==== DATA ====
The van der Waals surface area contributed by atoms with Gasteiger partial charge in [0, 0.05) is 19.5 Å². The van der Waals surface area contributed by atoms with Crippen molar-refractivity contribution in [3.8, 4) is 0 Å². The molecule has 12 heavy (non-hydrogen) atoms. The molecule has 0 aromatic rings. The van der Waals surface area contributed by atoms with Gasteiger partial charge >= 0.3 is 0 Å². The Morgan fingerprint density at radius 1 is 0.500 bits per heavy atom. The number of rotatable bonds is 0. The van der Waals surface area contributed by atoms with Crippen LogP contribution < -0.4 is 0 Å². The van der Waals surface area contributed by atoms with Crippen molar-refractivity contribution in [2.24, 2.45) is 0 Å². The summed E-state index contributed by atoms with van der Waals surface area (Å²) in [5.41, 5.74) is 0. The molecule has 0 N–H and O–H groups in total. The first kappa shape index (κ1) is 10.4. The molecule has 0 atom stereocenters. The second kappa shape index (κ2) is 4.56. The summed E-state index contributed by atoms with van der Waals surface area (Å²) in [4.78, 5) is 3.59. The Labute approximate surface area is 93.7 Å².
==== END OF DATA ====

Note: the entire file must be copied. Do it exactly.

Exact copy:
The van der Waals surface area contributed by atoms with Gasteiger partial charge in [0, 0.05) is 19.5 Å². The van der Waals surface area contributed by atoms with Crippen molar-refractivity contribution in [3.8, 4) is 0 Å². The molecule has 12 heavy (non-hydrogen) atoms. The molecule has 0 aromatic rings. The van der Waals surface area contributed by atoms with Gasteiger partial charge >= 0.3 is 0 Å². The Morgan fingerprint density at radius 1 is 0.500 bits per heavy atom. The number of rotatable bonds is 0. The van der Waals surface area contributed by atoms with Crippen LogP contribution < -0.4 is 0 Å². The van der Waals surface area contributed by atoms with Crippen molar-refractivity contribution in [2.24, 2.45) is 0 Å². The summed E-state index contributed by atoms with van der Waals surface area (Å²) in [5.41, 5.74) is 0. The molecule has 0 N–H and O–H groups in total. The first kappa shape index (κ1) is 10.4. The molecule has 0 atom stereocenters. The second kappa shape index (κ2) is 4.56. The summed E-state index contributed by atoms with van der Waals surface area (Å²) in [4.78, 5) is 3.59. The Labute approximate surface area is 93.7 Å².